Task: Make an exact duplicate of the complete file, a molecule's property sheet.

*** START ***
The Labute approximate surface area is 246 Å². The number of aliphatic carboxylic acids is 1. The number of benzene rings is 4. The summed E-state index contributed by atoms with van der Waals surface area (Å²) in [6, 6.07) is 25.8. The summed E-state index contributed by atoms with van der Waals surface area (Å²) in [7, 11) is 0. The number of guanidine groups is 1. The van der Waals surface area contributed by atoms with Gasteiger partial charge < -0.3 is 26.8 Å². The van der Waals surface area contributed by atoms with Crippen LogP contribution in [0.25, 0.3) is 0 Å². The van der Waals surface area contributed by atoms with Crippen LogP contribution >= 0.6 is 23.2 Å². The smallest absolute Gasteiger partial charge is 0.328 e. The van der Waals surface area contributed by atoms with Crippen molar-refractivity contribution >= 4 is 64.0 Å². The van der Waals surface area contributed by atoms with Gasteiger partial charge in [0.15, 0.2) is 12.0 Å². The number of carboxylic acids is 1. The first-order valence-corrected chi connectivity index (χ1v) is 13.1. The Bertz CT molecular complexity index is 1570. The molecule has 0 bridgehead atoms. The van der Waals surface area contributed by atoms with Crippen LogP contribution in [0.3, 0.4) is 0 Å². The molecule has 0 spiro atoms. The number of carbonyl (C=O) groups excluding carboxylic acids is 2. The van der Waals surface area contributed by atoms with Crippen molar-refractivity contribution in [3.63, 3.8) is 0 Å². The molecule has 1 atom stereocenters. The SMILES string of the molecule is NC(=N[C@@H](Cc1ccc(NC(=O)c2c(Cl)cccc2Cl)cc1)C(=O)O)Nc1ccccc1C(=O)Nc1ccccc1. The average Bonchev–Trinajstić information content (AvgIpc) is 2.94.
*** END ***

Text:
The Labute approximate surface area is 246 Å². The number of aliphatic carboxylic acids is 1. The number of benzene rings is 4. The summed E-state index contributed by atoms with van der Waals surface area (Å²) in [6, 6.07) is 25.8. The summed E-state index contributed by atoms with van der Waals surface area (Å²) in [7, 11) is 0. The number of guanidine groups is 1. The van der Waals surface area contributed by atoms with Gasteiger partial charge < -0.3 is 26.8 Å². The van der Waals surface area contributed by atoms with Crippen LogP contribution in [0.25, 0.3) is 0 Å². The van der Waals surface area contributed by atoms with Crippen LogP contribution >= 0.6 is 23.2 Å². The smallest absolute Gasteiger partial charge is 0.328 e. The van der Waals surface area contributed by atoms with Crippen molar-refractivity contribution >= 4 is 64.0 Å². The van der Waals surface area contributed by atoms with Gasteiger partial charge in [0.15, 0.2) is 12.0 Å². The number of carboxylic acids is 1. The first-order valence-corrected chi connectivity index (χ1v) is 13.1. The Bertz CT molecular complexity index is 1570. The molecule has 0 bridgehead atoms. The van der Waals surface area contributed by atoms with Crippen LogP contribution in [0.3, 0.4) is 0 Å². The molecule has 0 spiro atoms. The number of carbonyl (C=O) groups excluding carboxylic acids is 2. The van der Waals surface area contributed by atoms with Crippen molar-refractivity contribution in [3.63, 3.8) is 0 Å². The molecule has 1 atom stereocenters. The SMILES string of the molecule is NC(=N[C@@H](Cc1ccc(NC(=O)c2c(Cl)cccc2Cl)cc1)C(=O)O)Nc1ccccc1C(=O)Nc1ccccc1. The average Bonchev–Trinajstić information content (AvgIpc) is 2.94.